Anyway, we turn around and head back down, so the prespective changes, going downhill the road looks different, for example check this out.

Or this.

As you can see, there are times that you would just sail off into the “wild blue yonder” if the brakes failed ot you just didn’t make the turn. We make it back down to mile marker 12 and stop at the Glen Cove Restaurant and Gift Shop. Have a bite to eat and it is at this point that we both start to see the effects of the high altitude, a little nervousness and a slight headache. We decide it is time to head on down to the low lands, if one considers 6000 foot low.

We make it back to the Marriott with no problems and only one regret, we didn’t make it to the top of Pikes Peak. However, we have a plan. Our plan includes a trip to Manitou Springs, some help by a fellow named Simmons, a cog railway, 25% grades and some prayers. Remember that Brenda doesn’t like heights. For now I will simply say, The Adventure Contines . . .

Goin’ Up – Take 2

This is a story from one of my past adventures that I thought you would enjoy. 

The Adventure Continues . . . As you might remember, our drive to Pikes Peak ended about 2 mile and 1134 vertical feet short of the summit, but I said we had a plan. First we made a short drive to the city of Manitou Springs which is just outside of Colorado Springs. There we found what we were looking for, the Manitou Springs and Pikes Peak Cog Railway, the way to the top of Pikes Peak or so we had heard. We go in and check with the ticket agent on the departure time of the train. Her answer, “One twenty”. I then asked, “Is the train going all the way to the top, to the summit today?” Her answer, “Yes, it is, the snow crews are working up top to clear the tracks right now”. OK, we buy 2 tickets and settle in for the wait until time for departure.

Now to give you a little background and explain the . . . Manitou Springs, some help by a fellow named Simmons, a cog railway, 25% grades and some prayers . . . from the previous post. Well, the Manitou Springs is easy, that is where we found the train depot. The fellow named Simmons, it was Zalmon Simmons and the time frame was the 1880’s. Mr. Simmons had taken a trip to the top the easiest way possible at that time, he rode a mule. While relaxing in a mineral bath after his trip and one must assume trying to relieve some of the aches and pains associated with that mode of travel, he started thinking about a better way to get to the top. His solution was a train. He felt that it would be mush easier and much more comfortable than the back of a mule. Although I didn’t ride up on a mule I truly believe that he was right. Mr. Simmons became the backer of the Manitou and Pikes Peak Railway Company. He was going to spend some of the money he had in mattresses, you see Zalmon Simmons was the owner of the Simmons Mattress Company in Wisconsin. Work was started in short order and the last spike was driven on October 22, 1890. The railroad to the top was complete. By the way, the top wages for working on the railroad were 24 cents per hour.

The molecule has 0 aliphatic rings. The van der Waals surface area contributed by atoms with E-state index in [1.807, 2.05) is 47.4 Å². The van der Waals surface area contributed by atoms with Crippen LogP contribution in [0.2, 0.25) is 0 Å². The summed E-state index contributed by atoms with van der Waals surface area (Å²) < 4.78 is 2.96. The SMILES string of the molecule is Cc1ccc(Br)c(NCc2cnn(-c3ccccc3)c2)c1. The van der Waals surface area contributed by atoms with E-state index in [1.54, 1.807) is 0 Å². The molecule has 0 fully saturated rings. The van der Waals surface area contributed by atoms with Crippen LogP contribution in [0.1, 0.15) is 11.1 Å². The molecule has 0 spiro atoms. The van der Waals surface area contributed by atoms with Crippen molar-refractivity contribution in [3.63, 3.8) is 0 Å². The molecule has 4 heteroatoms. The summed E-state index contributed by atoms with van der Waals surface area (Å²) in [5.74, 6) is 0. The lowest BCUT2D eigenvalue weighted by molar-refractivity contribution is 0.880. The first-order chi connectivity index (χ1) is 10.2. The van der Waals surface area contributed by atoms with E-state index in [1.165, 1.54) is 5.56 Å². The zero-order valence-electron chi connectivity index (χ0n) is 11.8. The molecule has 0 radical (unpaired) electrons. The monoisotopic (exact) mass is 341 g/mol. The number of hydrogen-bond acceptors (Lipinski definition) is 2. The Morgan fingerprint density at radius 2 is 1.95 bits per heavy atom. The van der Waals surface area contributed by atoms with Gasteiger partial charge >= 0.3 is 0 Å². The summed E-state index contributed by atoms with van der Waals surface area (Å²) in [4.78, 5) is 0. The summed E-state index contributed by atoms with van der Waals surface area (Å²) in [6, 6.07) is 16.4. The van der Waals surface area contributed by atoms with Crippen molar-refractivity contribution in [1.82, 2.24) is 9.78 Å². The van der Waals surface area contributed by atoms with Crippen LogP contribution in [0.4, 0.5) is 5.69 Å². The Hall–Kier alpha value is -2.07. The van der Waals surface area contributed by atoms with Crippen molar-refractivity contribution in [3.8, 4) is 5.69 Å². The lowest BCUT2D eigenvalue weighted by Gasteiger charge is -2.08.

Now, you might ask, “What is a cog railway”? First, it is sometimes referred to as a rack railway. Simply, it is a drive system that uses a gear (cog wheel) and a rack to move the engine and attached cars or in the case of our trip the cars since they were self contained engine / car combinations. Unlike a conventional engine which at best can climb seven to nine percent grades for a short distance, a cog locomotive can climb grades approaching 40 percent. The Manitou and Pikes Peak Railway employs the Abt rack system which limits the steepest grades that can be climbed to about 25%. In fact 25% is the steepest grade we encounter on the way to the top of Pikes Peak.

The final item in our plan was prayer, well part of it had been answered already, the train was going to the top. The other part, remember Brenda loves mountains, hates heights, enough said.

By the way, this is what a section of the track looks like.

It is just after 1:20 when the conductor yells “All Aboard” and we, along with about 100 or so other adventurous souls, board the train. We pull out of the station for the top of Pikes Peak. The trip to the top is 8.9 miles and gains over 7500 feet in elevation. Of all the cog railways in the world, the Manitou and Pikes Peak Railway is the highest and has the greatest gain in elevation during the journey to the summit. Given all of this the trip is by no means a speed run. The entire trip up and back, with about a 40 minute stay at the top, takes over 3 hours. We start out going through Englemann Canyon with a great view of Ruxton Creek. We see many types of trees, hardwoods, pines and spruce, including magnificent Colorado blue spruce. The scenery is absolutely gorgeous with the flowing waters of the creek, waterfalls, rock formations and other wonders of nature beckoning for one’s attention. Pictures, got to take pictures of all of this. This is what we were seeing.